Minor in Medieval Studies

Every student at Mason has a connection to the Middle Ages

Minor in Medieval Studies

The Minor in Medieval Studies at George Mason University offers students the opportunity to learn how the medieval past has shaped our modern world. If you’ve wanted to learn about the lives of caliphs and kings, or if the COVID-19 pandemic made you curious about life during the bubonic plague; if you’ve ever wondered how accurate a Hollywood blockbuster is, or enjoyed a medieval meme on Twitter or TikTok; if you’ve heard people mention the Magna Carta or the Justinian Code in your other classes and want to learn more, consider adding a Minor in Medieval Studies to your degree! The Minor in Medieval Studies features a flexible curriculum that allows students to pursue their own interests, from medieval spirituality to the history of science.

One Thousand Years of History

A Thousand Years of History

The field of Medieval Studies covers the period c. 400-1600. It therefore includes the study of many of the cultural and political events that shape our modern world, including the survival of the eastern Roman empire in Byzantium, the establishment of the Tang dynasty in China, the spread of Islam in the Middle East, the diffusion of Scandinavian peoples across Europe and western Asia, the growth of the papacy’s political power in Europe, the rise of the Mongol influence in Asia and Europe, and the development of the Mali empire in west Africa—just to name a few. Students in Medieval Studies classes learn how the world we inhabit today came to be. By taking classes in subject matters spanning continents and centuries, students develop a comprehensive, complex understanding of the medieval period.

A Whole World to Discover

Man Riding Camel

The field of Medieval Studies encompasses the study of art, culture, history, language, literature, religion, and other topics. For this reason, students can choose their required and elective courses from several different departments at Mason, including English, History and Art History, Modern and Classical Languages, and Religious Studies. The Minor in Medieval Studies thus gives students the opportunity to explore several disciplines as part of their degree program, helping them develop a wide range of skills that will increase their employability in today’s dynamic workplace.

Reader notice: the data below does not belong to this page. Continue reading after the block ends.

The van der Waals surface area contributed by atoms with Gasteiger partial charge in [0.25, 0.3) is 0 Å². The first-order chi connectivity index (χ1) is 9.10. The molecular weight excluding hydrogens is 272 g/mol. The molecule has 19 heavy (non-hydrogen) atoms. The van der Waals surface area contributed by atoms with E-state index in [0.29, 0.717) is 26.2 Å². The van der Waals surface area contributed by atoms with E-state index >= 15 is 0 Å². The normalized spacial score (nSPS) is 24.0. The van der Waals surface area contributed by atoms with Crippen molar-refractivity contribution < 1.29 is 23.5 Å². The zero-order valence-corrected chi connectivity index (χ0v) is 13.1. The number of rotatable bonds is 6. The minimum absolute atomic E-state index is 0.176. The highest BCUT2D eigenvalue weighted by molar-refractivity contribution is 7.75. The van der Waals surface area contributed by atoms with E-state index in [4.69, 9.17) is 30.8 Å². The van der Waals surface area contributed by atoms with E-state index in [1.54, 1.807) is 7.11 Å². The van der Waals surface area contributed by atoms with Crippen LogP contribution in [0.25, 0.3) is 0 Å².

A Different Way of Thinking

People listening to a lectureMedieval cultures offered a diverse array of worldviews that differ from the predominant outlooks of the twenty-first century. A Minor in Medieval Studies opens students’ eyes to new ways of interpreting the world around us. In courses on medieval culture, you can learn about different ways to organize society, define individuality, and understand the role of art in everyday life. Contrary to what might be expected, a Minor in Medieval Studies widens students’ perspectives, providing ideas and tools that will help them challenge today’s status quo.

A Long-Lasting Legacy

Medieval astrolabeIn our fast-paced modern world, studying the Middle Ages might seem quaint, even pointless. Yet the Middle Ages had a powerful, long-lasting effect on cultures worldwide. Even the idea of the university can be traced back to the Middle Ages. As a result, every student at GMU has a connection to the medieval world. Our Minor teaches students to cast an analytical eye on that connection. Once they can recognize the influence of medieval culture on everything from local architecture to political propaganda, students learn not to take the world around them at face value. Knowledge of the medieval past thus empowers us today.

Get Started

Knight riding a horseInterested in learning more? Ask the professor of your Medieval Studies class or contact the Director of the Medieval Studies Minor, Professor Jacqueline Burek (jburek@gmu.edu).

Image Credits

  1. Middle 7th century. Traveler on a camel. sculpture. Place: Musée Guimet (Paris, France). https://library.artstor.org/asset/ARMNIG_10313258258.
  2. 1339-44. Romance of Alexander ms. Bodley 264 fol. 79: det.: a friar preaching from a pulpit to five people. Place: Bodleian Library. https://library.artstor.org/asset/ARTSTOR_103_41822001843190.
  3. 16th C. Istanbul: Astronomers at work in observatory built by Murad III for Taqi ad-Din. https://library.artstor.org/asset/ARTSTOR_103_41822001797735.
  4. 1295-1305. European astrolabe, 1295-1305, French planispheric astrolabe with a single plate. Astronomy. https://library.artstor.org/asset/26230183
  5. 12th century, second half. Gospel of St. Matthew with gloss.. Manuscript. Place: Bodleian Library, University of Oxford. https://library.artstor.org/asset/BODLEIAN_1039911583.
  6. Oxford, Bodleian Library MS. Rawl. Q. b. 6: https://digital.bodleian.ox.ac.uk/objects/cee84920-8cef-42f4-afa3-7fcd97ea55f1/.



All students will have opportunities to:

  • Conduct independent research
  • Pursue their interests across departments
  • Engage in globally-related activities through coursework and language study at Mason and abroad
  • Expand their linguistic and analytical skills